> If Progeny has such a do-it-yourself toolkit in development,
> then I'd be very interested in exploring it.


> As far as hardware detection, I'm *NOT* building an
> installer.  As I said before, people don't build custom
> Gentoo releases for _others_ to install -- they build it for
> their _specific_ uses.  Same deal with drivers.
> The whole kernel-libc compatibility is something that I've
> only trusted Red Hat too -- they've done a damn fine job of
> maintaining it, and providing compat-* packages for older
> compatibility.

Beautiful.  Can we agree, though, that there's a ton of stuff you
deliver on a regular basis that you don't customize, and that much of it
you've probably never customized?  Can you tell me what benefit you get
from building that from source, and how that benefit is more important
that the QA you get from a package distro?

> > And if you're not testing all those other things (or
> > relying on someone else's testing of all those other
> things),
> > you're not doing a good job of maintaining a distro.
> And I disagreed with this how?  How many times do I have to
> say it, people who do _not_ test ports proper deserve what
> they get!
> Did you ever think that maybe, just maybe, my article was
> partially written for Gentoo users who are ignorant of why
> they must maintain proper configuration management?  Many
> talk how Debian or Fedora are useless, yet they don't realize
> it's the integration testing.
> That's _exactly_ why one Gentoo user commented "why are you
> so anti-Gentoo?"!
> And yet again, you want to assume what I'm saying based on
> your viewpoints, not what I'm saying are actually in-line
> with your viewpoints.  ;->

Well, let me be blunt, then, since it doesn't seem to be getting

When I talk about people who don't test their systems well, I'm not
talking just about those nasty Gentoo users who emerge on production
systems.  I'm talking about people who build anything at all from source
that they don't test thoroughly.  That includes you.

You do not test your deployed Gentoo-based custom distros enough.  You
can't.  It's too big of a job.  Maybe you're up to the task of testing
simple customizations to Red Hat or Debian, but if so, you're a rare

I'm not saying this because I have some aversion to source code, or
Gentoo, or you.  I'm saying this because distro maintenance is hard.
I've been burned by poorly tested rebuilds on Debian before, where I'm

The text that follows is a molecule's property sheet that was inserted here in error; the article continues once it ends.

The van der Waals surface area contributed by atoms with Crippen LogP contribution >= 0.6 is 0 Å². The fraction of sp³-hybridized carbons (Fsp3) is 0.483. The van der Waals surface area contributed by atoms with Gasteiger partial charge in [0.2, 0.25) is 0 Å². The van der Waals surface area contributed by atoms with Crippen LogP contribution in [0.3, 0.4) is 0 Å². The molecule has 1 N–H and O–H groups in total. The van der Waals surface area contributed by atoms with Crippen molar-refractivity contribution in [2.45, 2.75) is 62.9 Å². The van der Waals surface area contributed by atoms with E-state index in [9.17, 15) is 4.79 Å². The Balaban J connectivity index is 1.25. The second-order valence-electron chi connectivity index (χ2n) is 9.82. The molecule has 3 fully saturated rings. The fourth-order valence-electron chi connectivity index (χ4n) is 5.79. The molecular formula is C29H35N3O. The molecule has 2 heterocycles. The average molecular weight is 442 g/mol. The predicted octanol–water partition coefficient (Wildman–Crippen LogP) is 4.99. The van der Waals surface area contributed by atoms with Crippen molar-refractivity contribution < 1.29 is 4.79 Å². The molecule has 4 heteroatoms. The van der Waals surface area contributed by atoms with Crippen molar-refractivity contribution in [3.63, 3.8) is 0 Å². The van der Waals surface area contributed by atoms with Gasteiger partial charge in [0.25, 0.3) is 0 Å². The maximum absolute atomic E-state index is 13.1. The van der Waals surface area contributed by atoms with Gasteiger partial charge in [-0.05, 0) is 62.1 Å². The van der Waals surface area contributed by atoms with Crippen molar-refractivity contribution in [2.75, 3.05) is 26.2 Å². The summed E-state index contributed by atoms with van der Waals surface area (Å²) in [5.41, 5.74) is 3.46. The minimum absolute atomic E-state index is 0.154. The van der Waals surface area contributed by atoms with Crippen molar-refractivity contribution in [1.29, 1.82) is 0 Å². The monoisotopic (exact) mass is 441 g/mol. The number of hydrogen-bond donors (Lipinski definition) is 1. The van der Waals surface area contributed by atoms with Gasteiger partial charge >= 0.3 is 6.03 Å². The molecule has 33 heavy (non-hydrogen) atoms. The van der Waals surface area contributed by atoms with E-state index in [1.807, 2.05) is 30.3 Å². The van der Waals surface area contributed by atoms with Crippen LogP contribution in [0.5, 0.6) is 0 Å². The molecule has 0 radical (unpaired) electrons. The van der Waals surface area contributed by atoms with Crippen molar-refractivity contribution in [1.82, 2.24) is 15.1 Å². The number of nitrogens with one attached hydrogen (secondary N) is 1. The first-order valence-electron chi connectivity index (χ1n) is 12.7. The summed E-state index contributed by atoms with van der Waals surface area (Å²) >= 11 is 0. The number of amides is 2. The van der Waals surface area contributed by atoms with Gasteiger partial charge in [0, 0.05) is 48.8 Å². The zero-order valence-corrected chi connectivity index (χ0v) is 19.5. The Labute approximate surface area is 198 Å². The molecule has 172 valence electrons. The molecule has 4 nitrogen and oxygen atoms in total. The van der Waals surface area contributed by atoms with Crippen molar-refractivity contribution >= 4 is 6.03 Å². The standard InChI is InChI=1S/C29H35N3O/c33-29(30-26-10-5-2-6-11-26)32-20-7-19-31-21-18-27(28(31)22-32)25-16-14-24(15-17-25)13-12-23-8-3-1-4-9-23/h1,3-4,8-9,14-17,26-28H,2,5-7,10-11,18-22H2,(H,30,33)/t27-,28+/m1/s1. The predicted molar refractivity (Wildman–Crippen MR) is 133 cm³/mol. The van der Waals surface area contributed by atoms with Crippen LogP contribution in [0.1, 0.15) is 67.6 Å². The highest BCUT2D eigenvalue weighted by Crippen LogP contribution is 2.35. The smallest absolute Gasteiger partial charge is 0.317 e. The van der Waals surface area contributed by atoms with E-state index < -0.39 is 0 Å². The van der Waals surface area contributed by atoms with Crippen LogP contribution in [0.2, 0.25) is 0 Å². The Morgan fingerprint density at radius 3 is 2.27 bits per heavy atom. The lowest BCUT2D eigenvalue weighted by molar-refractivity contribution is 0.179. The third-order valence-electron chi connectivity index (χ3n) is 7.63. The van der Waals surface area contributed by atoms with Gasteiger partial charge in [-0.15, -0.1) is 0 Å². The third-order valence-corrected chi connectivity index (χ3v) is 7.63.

only rebuilding a single package.

What kind of assurance can you give your customers when you rebuild
things like libc, coreutils, or the shell just so you can customize
Apache a little easier?  Can you tell them that your
libc/coreutils/shell combination has been run on many thousands of
computers throughout the world without any trouble?  Of course you
can't--not with Gentoo, anyway.

I'm also saying this because that's what our customers are telling us.
These are large customers, with millions of dollars in resources, and
they are realizing that they are unable to do better than a crap job of
maintaining their little stripped-down-and-customized Fedora.

Do you think that Gentoo would be better for them?  Don't say it to
their faces if you do; they would laugh at you.  They are not Linux
experts, and often don't understand what's going on in the updates
coming from Fedora.  If they had to do those updates themselves, the
result would be far worse--probably a lot like those people who run
emerge on production systems.

And they know that Gentoo is a worse base platform for customization
than Fedora or Debian.  How do I know that?  Because we aggressively go
after business with people using Linux for vertical custom apps, and we
don't see a Gentoo base in those apps.  It's just not there.  We see
lots of old Red Hat, lots of Fedora and CentOS, lots of Debian, and the
occasional SuSE or Mandriva.  But no Gentoo.

I don't doubt that consultants and IT employees are deploying Gentoo.
But, as you yourself admitted, most of them don't even do the minimal QA
you do.  Given that they won't improve their QA, are they better off
with a completely untested binary platform, or a binary platform that's
reasonably well-deployed elsewhere?  The answer to that should be